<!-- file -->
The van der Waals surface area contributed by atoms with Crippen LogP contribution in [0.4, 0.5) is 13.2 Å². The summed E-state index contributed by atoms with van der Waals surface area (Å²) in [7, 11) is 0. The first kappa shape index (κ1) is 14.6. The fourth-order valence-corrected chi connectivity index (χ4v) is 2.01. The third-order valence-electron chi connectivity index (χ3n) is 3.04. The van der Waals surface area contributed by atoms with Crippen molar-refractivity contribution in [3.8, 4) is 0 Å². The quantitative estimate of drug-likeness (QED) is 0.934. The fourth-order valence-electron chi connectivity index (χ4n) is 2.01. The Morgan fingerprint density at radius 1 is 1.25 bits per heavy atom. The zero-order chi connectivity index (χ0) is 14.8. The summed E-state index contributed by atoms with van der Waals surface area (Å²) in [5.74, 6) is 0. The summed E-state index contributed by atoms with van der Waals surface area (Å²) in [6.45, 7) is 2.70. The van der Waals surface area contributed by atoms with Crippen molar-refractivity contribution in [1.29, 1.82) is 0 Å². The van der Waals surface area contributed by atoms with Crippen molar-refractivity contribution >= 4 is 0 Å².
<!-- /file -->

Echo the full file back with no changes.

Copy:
The van der Waals surface area contributed by atoms with Crippen LogP contribution in [0.4, 0.5) is 13.2 Å². The summed E-state index contributed by atoms with van der Waals surface area (Å²) in [7, 11) is 0. The first kappa shape index (κ1) is 14.6. The fourth-order valence-corrected chi connectivity index (χ4v) is 2.01. The third-order valence-electron chi connectivity index (χ3n) is 3.04. The van der Waals surface area contributed by atoms with Crippen molar-refractivity contribution in [3.8, 4) is 0 Å². The quantitative estimate of drug-likeness (QED) is 0.934. The fourth-order valence-electron chi connectivity index (χ4n) is 2.01. The Morgan fingerprint density at radius 1 is 1.25 bits per heavy atom. The zero-order chi connectivity index (χ0) is 14.8. The summed E-state index contributed by atoms with van der Waals surface area (Å²) in [5.74, 6) is 0. The summed E-state index contributed by atoms with van der Waals surface area (Å²) in [6.45, 7) is 2.70. The van der Waals surface area contributed by atoms with Crippen molar-refractivity contribution in [1.29, 1.82) is 0 Å². The van der Waals surface area contributed by atoms with Crippen molar-refractivity contribution >= 4 is 0 Å².